26 October 2012
Grahame MadgeSenior Media OfficerE-mail: email@example.com
An appalling combination of fog and winds around England’s coast this week have created terrible conditions for migrating birds, with some fishermen reporting to the RSPB the deaths of many exhausted and disorientated ‘garden’ birds plunging into the sea around their vessels.
England’s east coast, from Northumberland to Kent, has seen the arrival of many birds, including redwings, fieldfares, bramblings and blackbirds, perhaps numbering in their millions this week. The RSPB believes these birds may be the lucky survivors which have managed to cross the North Sea, but the Society concedes many others may have perished before making landfall.
The sky was thick with garden birds. I estimate I saw 500 birds die and that was just in our 300-yard sphere
One such site to experience a ‘fall’ of stranded migrant birds is the RSPB’s Bempton Cliffs reserve in North Yorkshire. Ian Kendall is the reserves manager. Commenting on the sight, he said: “There are birds in their thousands, on the cliffs, in the surrounding fields, hedgerows and along the length of the Yorkshire Coast.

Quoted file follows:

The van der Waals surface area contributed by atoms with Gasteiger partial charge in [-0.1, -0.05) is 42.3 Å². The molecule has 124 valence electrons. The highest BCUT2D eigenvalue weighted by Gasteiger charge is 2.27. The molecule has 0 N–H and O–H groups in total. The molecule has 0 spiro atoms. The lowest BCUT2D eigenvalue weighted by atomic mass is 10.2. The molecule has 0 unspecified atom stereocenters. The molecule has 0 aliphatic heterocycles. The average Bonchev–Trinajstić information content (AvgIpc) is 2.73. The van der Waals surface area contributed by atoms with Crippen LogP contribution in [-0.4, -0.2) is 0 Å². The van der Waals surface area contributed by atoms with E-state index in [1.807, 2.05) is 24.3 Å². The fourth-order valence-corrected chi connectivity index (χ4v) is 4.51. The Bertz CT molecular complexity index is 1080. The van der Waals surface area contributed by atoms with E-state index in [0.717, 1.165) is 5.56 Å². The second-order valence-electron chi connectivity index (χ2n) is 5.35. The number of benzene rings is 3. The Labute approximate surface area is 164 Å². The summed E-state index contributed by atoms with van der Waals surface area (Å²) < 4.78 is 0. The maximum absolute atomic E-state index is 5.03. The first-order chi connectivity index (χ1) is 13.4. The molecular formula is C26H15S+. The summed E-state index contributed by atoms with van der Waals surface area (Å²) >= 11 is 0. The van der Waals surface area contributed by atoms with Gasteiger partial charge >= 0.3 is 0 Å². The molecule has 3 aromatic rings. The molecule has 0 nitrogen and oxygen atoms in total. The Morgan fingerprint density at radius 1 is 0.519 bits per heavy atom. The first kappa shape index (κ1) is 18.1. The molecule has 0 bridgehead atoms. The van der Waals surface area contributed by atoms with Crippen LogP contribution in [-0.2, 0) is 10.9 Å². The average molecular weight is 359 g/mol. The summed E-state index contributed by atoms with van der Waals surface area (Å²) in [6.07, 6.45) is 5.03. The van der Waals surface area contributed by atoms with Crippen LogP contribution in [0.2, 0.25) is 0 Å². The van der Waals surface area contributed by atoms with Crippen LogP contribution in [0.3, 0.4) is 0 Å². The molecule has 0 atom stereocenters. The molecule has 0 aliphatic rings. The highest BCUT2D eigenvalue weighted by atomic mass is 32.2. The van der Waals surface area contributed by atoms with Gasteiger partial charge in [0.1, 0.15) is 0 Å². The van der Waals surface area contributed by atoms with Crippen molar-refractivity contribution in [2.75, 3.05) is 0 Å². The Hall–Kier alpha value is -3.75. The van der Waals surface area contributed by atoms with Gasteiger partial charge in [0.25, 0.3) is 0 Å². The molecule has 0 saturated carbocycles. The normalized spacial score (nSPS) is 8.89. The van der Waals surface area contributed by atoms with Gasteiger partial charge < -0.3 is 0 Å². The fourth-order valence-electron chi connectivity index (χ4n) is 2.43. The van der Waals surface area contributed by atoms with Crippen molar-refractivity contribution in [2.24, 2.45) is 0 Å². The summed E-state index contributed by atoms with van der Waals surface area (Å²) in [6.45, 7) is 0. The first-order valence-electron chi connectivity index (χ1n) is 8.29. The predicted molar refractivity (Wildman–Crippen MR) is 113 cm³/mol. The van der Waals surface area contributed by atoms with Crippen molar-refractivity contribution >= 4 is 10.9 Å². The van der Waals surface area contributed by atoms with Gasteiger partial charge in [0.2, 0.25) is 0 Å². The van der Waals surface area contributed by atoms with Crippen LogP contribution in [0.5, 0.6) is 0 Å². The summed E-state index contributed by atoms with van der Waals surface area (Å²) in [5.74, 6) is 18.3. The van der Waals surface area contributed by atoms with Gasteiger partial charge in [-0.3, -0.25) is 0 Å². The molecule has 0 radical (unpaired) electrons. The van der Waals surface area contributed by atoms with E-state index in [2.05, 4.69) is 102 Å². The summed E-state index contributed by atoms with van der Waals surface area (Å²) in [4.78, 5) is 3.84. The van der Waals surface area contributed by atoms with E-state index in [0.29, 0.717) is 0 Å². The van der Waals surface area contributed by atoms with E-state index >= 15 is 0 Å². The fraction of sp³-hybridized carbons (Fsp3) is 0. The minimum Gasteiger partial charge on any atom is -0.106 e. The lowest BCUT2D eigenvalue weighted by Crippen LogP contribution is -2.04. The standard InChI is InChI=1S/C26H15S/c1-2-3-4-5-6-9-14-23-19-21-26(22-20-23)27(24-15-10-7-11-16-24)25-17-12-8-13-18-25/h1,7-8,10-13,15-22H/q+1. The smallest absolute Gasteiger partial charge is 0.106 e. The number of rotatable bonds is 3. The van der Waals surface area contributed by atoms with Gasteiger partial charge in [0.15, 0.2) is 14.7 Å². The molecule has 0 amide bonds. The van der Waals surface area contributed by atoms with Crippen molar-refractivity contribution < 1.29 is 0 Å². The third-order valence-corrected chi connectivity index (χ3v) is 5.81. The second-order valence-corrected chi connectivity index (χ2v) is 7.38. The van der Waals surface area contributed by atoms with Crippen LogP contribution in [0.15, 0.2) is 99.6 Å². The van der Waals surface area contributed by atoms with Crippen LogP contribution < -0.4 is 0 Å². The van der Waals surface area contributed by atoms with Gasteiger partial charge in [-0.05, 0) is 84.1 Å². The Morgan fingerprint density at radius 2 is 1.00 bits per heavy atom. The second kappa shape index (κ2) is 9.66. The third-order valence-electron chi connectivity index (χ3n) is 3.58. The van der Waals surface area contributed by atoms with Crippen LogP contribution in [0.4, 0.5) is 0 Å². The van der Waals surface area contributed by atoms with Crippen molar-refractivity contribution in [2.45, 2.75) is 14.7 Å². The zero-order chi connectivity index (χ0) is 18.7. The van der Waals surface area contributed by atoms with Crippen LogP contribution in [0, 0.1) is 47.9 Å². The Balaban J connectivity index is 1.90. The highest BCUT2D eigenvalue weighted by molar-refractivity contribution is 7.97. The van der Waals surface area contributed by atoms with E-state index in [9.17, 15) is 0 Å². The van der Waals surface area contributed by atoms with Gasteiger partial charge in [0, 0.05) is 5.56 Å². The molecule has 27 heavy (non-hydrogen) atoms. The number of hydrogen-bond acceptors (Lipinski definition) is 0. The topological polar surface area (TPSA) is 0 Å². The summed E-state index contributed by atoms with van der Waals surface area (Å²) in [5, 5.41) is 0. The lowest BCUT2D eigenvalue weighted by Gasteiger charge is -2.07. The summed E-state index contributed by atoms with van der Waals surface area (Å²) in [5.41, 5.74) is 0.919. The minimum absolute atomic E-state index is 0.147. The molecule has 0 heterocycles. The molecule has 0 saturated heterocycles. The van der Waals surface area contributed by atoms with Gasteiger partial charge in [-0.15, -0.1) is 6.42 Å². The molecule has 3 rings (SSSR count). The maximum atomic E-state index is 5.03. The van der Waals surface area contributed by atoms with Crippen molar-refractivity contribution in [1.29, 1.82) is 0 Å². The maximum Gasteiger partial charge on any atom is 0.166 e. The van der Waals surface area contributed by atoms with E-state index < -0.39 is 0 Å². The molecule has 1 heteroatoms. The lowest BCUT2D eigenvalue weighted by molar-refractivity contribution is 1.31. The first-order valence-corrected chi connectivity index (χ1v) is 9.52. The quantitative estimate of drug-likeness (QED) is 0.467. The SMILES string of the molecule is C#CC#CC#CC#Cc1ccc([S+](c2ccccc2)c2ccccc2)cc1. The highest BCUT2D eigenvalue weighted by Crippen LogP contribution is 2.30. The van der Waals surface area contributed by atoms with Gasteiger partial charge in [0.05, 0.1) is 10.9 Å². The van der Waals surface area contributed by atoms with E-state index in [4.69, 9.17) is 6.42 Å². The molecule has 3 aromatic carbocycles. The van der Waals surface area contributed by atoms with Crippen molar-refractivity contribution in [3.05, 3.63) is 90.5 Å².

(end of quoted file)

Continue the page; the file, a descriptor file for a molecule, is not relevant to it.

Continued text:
“The birds left Scandinavia in glorious sunshine but as they crossed the North Sea, they flew into fog and rain, so they stopped off at the first bit of land they have come across. The place has been dripping with birds.”
Along England’s south coast, the RSPB has received several reports of thousands of disorientated and exhausted birds drowning in the sea. One respondent, a professional boat skipper, said: “While fishing about 10 miles south of Portsmouth, we witnessed thousands of garden birds disorientated, land on the sea and most drowning. Species included goldcrests, robins, thrushes and blackbirds. The sky was thick with garden birds. I estimate I saw 500 birds die and that was just in our 300-yard sphere. On the way home we just saw dead songbirds in the water: it was a harrowing sight.”
Martin Harper is the RSPB’s conservation director. He said: “The scale of these reports are truly shocking, and it has the potential to adversely affect the status of species which may be declining for other reasons.”
Those exhausted birds which have made it to the UK will be looking for food and may be visiting gardens, especially as the weather is expected to turn with the UK forecast to receive the first icy blasts of winter.
Ian Hayward is an adviser with the RSPB’s wildlife enquiries team. He said: “The first cold snap will encourage many birds to visit gardens increasingly, in a quest for food. Now is the time to start topping up bird tables and feeders. These birds need all the help they can get, so gardeners and farmers can also help birds by not cutting hedgerows laden with much-needed berries.”